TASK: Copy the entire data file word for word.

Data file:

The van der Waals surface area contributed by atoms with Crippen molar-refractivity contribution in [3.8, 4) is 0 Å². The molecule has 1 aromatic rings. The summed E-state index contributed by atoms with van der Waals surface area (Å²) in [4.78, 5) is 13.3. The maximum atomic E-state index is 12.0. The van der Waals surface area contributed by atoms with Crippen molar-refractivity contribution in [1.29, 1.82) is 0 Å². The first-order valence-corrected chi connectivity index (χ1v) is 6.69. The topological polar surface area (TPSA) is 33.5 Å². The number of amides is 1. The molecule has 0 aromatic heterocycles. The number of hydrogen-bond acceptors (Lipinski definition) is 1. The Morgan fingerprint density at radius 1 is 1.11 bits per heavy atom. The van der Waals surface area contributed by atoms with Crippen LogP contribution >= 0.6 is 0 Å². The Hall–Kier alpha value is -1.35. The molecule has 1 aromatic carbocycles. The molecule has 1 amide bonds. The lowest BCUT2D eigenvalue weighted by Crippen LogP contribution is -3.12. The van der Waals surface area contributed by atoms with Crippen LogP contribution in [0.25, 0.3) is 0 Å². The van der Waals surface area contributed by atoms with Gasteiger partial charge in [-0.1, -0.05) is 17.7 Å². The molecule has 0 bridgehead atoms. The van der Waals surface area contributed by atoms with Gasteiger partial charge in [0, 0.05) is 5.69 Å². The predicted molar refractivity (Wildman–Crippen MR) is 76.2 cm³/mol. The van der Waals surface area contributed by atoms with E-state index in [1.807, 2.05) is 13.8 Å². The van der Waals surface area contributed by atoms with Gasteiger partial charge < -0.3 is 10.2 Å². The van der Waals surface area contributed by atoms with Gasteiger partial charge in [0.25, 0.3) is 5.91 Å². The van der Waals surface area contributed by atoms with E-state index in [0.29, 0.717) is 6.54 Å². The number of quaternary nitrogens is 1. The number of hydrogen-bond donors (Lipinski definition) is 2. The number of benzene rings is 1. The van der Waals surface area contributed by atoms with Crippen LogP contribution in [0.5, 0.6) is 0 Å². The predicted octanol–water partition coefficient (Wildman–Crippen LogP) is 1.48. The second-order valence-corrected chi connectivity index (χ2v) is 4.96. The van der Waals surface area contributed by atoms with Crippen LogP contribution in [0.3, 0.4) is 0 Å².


The van der Waals surface area contributed by atoms with Crippen molar-refractivity contribution in [3.8, 4) is 0 Å². The molecule has 1 aromatic rings. The summed E-state index contributed by atoms with van der Waals surface area (Å²) in [4.78, 5) is 13.3. The maximum atomic E-state index is 12.0. The van der Waals surface area contributed by atoms with Crippen molar-refractivity contribution in [1.29, 1.82) is 0 Å². The first-order valence-corrected chi connectivity index (χ1v) is 6.69. The topological polar surface area (TPSA) is 33.5 Å². The number of amides is 1. The molecule has 0 aromatic heterocycles. The number of hydrogen-bond acceptors (Lipinski definition) is 1. The Morgan fingerprint density at radius 1 is 1.11 bits per heavy atom. The van der Waals surface area contributed by atoms with Crippen LogP contribution >= 0.6 is 0 Å². The Hall–Kier alpha value is -1.35. The molecule has 1 aromatic carbocycles. The molecule has 1 amide bonds. The lowest BCUT2D eigenvalue weighted by Crippen LogP contribution is -3.12. The van der Waals surface area contributed by atoms with Crippen LogP contribution in [0.25, 0.3) is 0 Å². The van der Waals surface area contributed by atoms with Gasteiger partial charge in [-0.1, -0.05) is 17.7 Å². The molecule has 0 bridgehead atoms. The van der Waals surface area contributed by atoms with Gasteiger partial charge in [0, 0.05) is 5.69 Å². The predicted molar refractivity (Wildman–Crippen MR) is 76.2 cm³/mol. The van der Waals surface area contributed by atoms with E-state index in [1.807, 2.05) is 13.8 Å². The van der Waals surface area contributed by atoms with Gasteiger partial charge < -0.3 is 10.2 Å². The van der Waals surface area contributed by atoms with Gasteiger partial charge in [0.25, 0.3) is 5.91 Å². The van der Waals surface area contributed by atoms with E-state index in [0.29, 0.717) is 6.54 Å². The number of quaternary nitrogens is 1. The number of hydrogen-bond donors (Lipinski definition) is 2. The number of benzene rings is 1. The van der Waals surface area contributed by atoms with Crippen LogP contribution in [0.5, 0.6) is 0 Å². The predicted octanol–water partition coefficient (Wildman–Crippen LogP) is 1.48. The second-order valence-corrected chi connectivity index (χ2v) is 4.96. The van der Waals surface area contributed by atoms with Crippen LogP contribution in [0.3, 0.4) is 0 Å².